A tacit assumption in the formulation of the problem is that the relationship of friendship is symmetric: two people are friends iff each is a friend of the other. (However, friendship is not reflexive: no one is his own friend.)
A person at the party can have 0 up to N-1 friends at the party. However, if someone has 0 friends at the party, then no one at the party has N-1 friends at the party, and if someone has N-1 friends at the party, then no one has 0 friends at the party. Hence the number of possibilities for the number of friends the N people at the party have must be less than N. Hence two people at the party have the same number of friends at the party.
Note, as in the first solution, that in general, in a group of N people, a fellow may have 0, 1, 2, ..., N-1 friends. Assume to the contrary that all N people have different number of friends. Then for each number in the sequence 0, 1, 2, ..., N-1 there must be a fellow with exactly this number of friends. In particular, there is at least one with N-1 friends. But, if so, all others have this fellow as a friend, implying that there is no one with no friends at all. Therefore, the only possible numbers of friends come from the shortened sequence: 1, 2, 3, ..., N-1. By the Pigeonhole Principle, there are at least two with the same number of friends, so that our assumption that this is not true proved wrong, thus it must be indeed true.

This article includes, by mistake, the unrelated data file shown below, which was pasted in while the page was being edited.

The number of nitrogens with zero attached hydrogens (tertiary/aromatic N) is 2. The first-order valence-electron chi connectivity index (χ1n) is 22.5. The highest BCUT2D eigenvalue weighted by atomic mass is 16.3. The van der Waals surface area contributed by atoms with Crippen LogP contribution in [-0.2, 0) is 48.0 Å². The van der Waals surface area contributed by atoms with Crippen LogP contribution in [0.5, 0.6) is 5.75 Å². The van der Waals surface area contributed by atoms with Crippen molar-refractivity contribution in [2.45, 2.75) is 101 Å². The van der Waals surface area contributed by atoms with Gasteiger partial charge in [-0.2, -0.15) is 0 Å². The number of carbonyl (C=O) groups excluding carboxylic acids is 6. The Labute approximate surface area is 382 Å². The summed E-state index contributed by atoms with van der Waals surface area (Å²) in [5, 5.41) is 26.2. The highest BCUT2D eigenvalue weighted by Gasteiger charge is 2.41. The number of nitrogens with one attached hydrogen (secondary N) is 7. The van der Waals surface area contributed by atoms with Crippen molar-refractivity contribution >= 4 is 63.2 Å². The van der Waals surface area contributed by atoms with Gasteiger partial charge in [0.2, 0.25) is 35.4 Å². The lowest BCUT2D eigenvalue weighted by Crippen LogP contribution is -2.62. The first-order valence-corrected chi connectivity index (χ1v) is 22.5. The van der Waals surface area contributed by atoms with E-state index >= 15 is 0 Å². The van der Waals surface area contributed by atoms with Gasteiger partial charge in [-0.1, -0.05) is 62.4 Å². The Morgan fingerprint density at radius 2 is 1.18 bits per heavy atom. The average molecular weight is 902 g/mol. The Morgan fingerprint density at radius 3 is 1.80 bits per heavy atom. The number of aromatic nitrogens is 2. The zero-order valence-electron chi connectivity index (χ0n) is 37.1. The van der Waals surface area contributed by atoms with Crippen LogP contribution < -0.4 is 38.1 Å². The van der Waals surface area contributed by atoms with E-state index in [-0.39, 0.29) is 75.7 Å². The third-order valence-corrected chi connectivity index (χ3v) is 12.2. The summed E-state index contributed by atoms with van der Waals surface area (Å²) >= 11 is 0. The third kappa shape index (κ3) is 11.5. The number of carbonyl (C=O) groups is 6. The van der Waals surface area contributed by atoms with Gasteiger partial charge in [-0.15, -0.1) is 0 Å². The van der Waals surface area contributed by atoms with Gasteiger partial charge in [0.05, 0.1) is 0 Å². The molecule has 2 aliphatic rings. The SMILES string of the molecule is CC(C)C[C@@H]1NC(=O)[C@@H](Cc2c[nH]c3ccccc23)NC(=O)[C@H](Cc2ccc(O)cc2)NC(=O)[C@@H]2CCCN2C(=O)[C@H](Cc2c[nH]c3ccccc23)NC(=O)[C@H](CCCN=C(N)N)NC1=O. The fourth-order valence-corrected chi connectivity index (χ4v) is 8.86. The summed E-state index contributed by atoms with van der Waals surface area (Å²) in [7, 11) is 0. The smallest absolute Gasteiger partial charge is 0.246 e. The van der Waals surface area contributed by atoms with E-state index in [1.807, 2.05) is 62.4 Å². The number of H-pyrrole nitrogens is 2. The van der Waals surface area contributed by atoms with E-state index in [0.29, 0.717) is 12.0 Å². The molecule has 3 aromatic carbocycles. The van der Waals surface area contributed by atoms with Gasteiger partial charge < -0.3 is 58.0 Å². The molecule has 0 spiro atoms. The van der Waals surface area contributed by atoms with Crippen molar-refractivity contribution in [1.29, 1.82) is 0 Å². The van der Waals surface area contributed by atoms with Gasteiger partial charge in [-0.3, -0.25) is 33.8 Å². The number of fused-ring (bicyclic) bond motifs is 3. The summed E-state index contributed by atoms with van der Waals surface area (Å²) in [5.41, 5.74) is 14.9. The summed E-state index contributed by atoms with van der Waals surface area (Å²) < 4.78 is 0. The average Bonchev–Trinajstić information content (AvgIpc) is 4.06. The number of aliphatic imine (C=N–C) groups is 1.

(This solution appears in Smullyan.)
This solution is due to Vitaly Bergelson of Ohio State University and was communicated to me by Prof. William McWorter: Let P be a person with the most friends, say k friends. If one of P's friends has k friends at the party, we are done. Otherwise, each of P's k friends have fewer than k friends at the party; hence some two of P's friends have the same number of friends at the party.
R. Smullyan, The Riddle of Scheherazade and Other Amazing Puzzles, A Harvest Book, 1997, #2